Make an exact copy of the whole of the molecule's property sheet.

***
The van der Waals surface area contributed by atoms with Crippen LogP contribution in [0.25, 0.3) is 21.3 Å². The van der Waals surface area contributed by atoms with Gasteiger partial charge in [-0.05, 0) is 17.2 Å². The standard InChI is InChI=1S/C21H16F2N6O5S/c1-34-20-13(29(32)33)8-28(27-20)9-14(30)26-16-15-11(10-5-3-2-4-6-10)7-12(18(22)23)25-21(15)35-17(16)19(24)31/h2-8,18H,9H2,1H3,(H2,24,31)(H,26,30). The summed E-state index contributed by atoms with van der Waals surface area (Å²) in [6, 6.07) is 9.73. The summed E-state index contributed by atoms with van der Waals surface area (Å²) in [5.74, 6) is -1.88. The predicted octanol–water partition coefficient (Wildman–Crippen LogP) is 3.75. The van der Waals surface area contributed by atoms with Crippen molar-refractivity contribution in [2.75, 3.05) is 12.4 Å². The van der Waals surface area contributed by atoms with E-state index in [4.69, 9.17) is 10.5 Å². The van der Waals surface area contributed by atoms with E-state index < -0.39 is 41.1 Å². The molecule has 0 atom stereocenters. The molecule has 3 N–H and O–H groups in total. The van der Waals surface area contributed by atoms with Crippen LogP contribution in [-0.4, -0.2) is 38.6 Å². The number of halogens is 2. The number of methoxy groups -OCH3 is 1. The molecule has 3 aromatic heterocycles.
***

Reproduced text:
The van der Waals surface area contributed by atoms with Crippen LogP contribution in [0.25, 0.3) is 21.3 Å². The van der Waals surface area contributed by atoms with Gasteiger partial charge in [-0.05, 0) is 17.2 Å². The standard InChI is InChI=1S/C21H16F2N6O5S/c1-34-20-13(29(32)33)8-28(27-20)9-14(30)26-16-15-11(10-5-3-2-4-6-10)7-12(18(22)23)25-21(15)35-17(16)19(24)31/h2-8,18H,9H2,1H3,(H2,24,31)(H,26,30). The summed E-state index contributed by atoms with van der Waals surface area (Å²) in [6, 6.07) is 9.73. The summed E-state index contributed by atoms with van der Waals surface area (Å²) in [5.74, 6) is -1.88. The predicted octanol–water partition coefficient (Wildman–Crippen LogP) is 3.75. The van der Waals surface area contributed by atoms with Crippen molar-refractivity contribution in [2.75, 3.05) is 12.4 Å². The van der Waals surface area contributed by atoms with E-state index in [4.69, 9.17) is 10.5 Å². The van der Waals surface area contributed by atoms with E-state index < -0.39 is 41.1 Å². The molecule has 0 atom stereocenters. The molecule has 3 N–H and O–H groups in total. The van der Waals surface area contributed by atoms with Crippen LogP contribution in [-0.4, -0.2) is 38.6 Å². The number of halogens is 2. The number of methoxy groups -OCH3 is 1. The molecule has 3 aromatic heterocycles.